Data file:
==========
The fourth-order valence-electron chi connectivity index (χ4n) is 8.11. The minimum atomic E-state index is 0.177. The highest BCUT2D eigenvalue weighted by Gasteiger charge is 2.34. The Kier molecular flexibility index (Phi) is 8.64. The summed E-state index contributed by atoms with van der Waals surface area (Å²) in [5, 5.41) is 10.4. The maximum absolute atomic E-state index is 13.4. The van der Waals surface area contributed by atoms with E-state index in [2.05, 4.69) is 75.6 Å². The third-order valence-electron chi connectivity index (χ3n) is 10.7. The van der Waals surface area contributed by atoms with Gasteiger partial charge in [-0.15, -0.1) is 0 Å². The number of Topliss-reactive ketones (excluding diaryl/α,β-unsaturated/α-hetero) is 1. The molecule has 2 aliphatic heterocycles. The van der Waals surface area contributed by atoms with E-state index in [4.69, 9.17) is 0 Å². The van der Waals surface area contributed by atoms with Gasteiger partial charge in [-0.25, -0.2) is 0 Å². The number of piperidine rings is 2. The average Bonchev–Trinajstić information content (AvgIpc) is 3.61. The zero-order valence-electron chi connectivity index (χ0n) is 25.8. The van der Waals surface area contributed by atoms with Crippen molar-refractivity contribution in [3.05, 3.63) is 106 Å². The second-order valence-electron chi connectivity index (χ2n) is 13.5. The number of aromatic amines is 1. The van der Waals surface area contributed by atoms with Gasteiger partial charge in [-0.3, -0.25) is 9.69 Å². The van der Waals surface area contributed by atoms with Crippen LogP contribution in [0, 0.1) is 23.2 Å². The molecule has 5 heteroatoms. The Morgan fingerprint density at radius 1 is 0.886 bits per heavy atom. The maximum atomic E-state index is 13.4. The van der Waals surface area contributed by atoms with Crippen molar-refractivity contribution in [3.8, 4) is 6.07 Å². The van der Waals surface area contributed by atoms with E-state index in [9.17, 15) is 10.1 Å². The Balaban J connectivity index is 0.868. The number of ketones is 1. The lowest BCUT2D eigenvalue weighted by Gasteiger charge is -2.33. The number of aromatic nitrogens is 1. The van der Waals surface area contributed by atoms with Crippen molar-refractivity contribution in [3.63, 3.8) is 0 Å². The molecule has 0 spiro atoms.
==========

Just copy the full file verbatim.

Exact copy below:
The fourth-order valence-electron chi connectivity index (χ4n) is 8.11. The minimum atomic E-state index is 0.177. The highest BCUT2D eigenvalue weighted by Gasteiger charge is 2.34. The Kier molecular flexibility index (Phi) is 8.64. The summed E-state index contributed by atoms with van der Waals surface area (Å²) in [5, 5.41) is 10.4. The maximum absolute atomic E-state index is 13.4. The van der Waals surface area contributed by atoms with E-state index in [2.05, 4.69) is 75.6 Å². The third-order valence-electron chi connectivity index (χ3n) is 10.7. The van der Waals surface area contributed by atoms with Gasteiger partial charge in [-0.15, -0.1) is 0 Å². The number of Topliss-reactive ketones (excluding diaryl/α,β-unsaturated/α-hetero) is 1. The molecule has 2 aliphatic heterocycles. The van der Waals surface area contributed by atoms with E-state index in [4.69, 9.17) is 0 Å². The van der Waals surface area contributed by atoms with Gasteiger partial charge in [-0.25, -0.2) is 0 Å². The number of piperidine rings is 2. The average Bonchev–Trinajstić information content (AvgIpc) is 3.61. The zero-order valence-electron chi connectivity index (χ0n) is 25.8. The van der Waals surface area contributed by atoms with Crippen molar-refractivity contribution in [3.05, 3.63) is 106 Å². The second-order valence-electron chi connectivity index (χ2n) is 13.5. The number of aromatic amines is 1. The van der Waals surface area contributed by atoms with Gasteiger partial charge in [-0.3, -0.25) is 9.69 Å². The van der Waals surface area contributed by atoms with Crippen LogP contribution in [0, 0.1) is 23.2 Å². The molecule has 5 heteroatoms. The Morgan fingerprint density at radius 1 is 0.886 bits per heavy atom. The maximum atomic E-state index is 13.4. The van der Waals surface area contributed by atoms with Crippen molar-refractivity contribution in [3.8, 4) is 6.07 Å². The van der Waals surface area contributed by atoms with E-state index in [9.17, 15) is 10.1 Å². The Balaban J connectivity index is 0.868. The number of ketones is 1. The lowest BCUT2D eigenvalue weighted by Gasteiger charge is -2.33. The number of aromatic nitrogens is 1. The van der Waals surface area contributed by atoms with Crippen molar-refractivity contribution in [3.63, 3.8) is 0 Å². The molecule has 0 spiro atoms.